The Sensationalists is the new unusual production of 605 Collective in collaboration with Maiko Yamamoto, one of the two founders of the company Theatre Replacement.
The show is inspired by the ASMR – Autonomous sensory meridian Response – a neologism that defines the tingling sensation of the body, particularly in the spine and the head, in response to different stimuli. This sensation is exactly what Lisa Galley and Josh Martin, co-artistic directors of 605 Collective, and Yamamoto wanted for their public to experience.
The Sensationalists started before it began. It started outside the theatre and in the hall space of The Cultch Historical Theatre, where some dancers initiated discussion with the audience waiting outside, or took the shapes of the building, the benches, the tables… Sometimes, they created lines of bodies inviting the viewer to get close to them.
When the show officially started people entered either the balcony or the orchestra. In the first case, the audience watched the show seated, far from the performers; in the second case viewers were actually located on stage. Spectators were not just observing, but they were part of it.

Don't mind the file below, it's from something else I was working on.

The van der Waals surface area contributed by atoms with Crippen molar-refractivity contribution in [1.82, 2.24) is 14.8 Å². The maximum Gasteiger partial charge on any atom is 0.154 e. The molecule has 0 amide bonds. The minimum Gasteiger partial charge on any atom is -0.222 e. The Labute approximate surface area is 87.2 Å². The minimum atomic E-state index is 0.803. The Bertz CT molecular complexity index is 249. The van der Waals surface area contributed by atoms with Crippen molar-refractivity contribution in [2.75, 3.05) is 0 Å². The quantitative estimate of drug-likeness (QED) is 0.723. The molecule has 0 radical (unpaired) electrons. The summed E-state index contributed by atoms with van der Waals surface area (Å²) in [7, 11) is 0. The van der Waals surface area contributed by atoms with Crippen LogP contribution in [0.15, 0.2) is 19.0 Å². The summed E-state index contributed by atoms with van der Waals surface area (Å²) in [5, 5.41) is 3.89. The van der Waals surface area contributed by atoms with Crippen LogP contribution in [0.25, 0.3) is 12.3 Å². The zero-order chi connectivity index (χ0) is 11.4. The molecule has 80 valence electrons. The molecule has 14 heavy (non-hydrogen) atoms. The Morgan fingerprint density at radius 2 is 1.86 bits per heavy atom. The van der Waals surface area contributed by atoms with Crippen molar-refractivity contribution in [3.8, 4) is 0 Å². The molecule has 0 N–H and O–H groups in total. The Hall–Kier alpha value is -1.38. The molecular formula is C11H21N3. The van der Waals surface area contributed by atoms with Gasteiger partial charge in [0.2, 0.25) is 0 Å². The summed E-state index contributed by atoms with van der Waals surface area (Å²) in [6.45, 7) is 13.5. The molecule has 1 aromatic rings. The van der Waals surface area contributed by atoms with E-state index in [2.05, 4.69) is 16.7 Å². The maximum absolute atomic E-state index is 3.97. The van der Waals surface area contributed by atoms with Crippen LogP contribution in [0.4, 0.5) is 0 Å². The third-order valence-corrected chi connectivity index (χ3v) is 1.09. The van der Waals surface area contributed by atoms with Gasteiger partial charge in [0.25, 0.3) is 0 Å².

The six dancers, Lisa Gelley, Josh Martin, Jane Osborne, Walter Kubanek, Lexi Vajda and Laura Avery, invited the audience to participate without forcing or pushing them too much. A new score that always enlightened movements, written by Gabriel Salomon, accompanied the dance. The same happened with the lights, designed by James Proudfoot, operated by dancers themselves on stage.
Dancers’ bodies constantly negotiate space between them and the audience; their physical dance was full of falls, elevations and a sort of climbing of bodies. For each moment, they asked for viewers’ help: a hand, a shoulder, a body itself became a support.
Even though I felt strongly engaged with performers, it was unclear to me how much spectators were allowed to interact and participate. Was that an invitation to dance or were dancers just asking for support?
The Sensationalists is an innovative piece, full of interesting stimuli, performed by wonderful dancers accompanied by engaging music. Perhaps I would have liked to see just the first part of it, because to me it seemed composed of two pieces fused together but strong enough to exist as separate entities.